Woolly Buggers are always good bets, and during high water conditions, conehead Woolly Buggers are especially effective. Prime colors, if the water is stained, are white, with a bit of Flashabou, and black, which creates a lot of contrast in the water. If the water is high but still running clear, olive or brown offer better prospects, as do flies that are weighted with wrapping, instead of getting their weight from a flashy conehead.

Whatever the pattern, streamers typically need to be stripped. They are not designed to drift freely in the current. They imitate fish and little swimming critters. Flyfishermen put action in to streamers by hand-stripping the line, and high water fishing generally calls for fairly aggressive stripping.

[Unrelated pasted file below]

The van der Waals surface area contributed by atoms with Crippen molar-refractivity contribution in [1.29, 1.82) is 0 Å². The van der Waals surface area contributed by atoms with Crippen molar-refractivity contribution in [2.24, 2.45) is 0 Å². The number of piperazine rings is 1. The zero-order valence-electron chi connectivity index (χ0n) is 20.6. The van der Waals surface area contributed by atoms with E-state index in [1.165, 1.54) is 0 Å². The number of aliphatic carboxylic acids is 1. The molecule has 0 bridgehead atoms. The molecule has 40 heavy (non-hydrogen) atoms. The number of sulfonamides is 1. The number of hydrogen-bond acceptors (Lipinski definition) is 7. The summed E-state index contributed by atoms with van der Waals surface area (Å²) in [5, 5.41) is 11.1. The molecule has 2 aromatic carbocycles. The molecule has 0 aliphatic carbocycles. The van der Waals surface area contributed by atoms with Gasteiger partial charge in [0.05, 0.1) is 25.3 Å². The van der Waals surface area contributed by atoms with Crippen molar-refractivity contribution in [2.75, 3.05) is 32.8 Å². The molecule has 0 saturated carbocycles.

Beyond using larger flies, another trick that works very well for flyfishermen when streams run high and get pushy is to turn to a sinking fly line. Sinking lines can be counted on to carry flies to any level, and then the flies can be pulled through the strike zone uninhibited.

Of course the best solution, in some instances, is to use big flashy flies and to present them with a sinking line. When an angler puts a big fly at eye level to a trout that has not seen many artificial offerings in a while, that fly becomes pretty difficult to resist. Catching, after all, is the object of the game -- even during the spring season.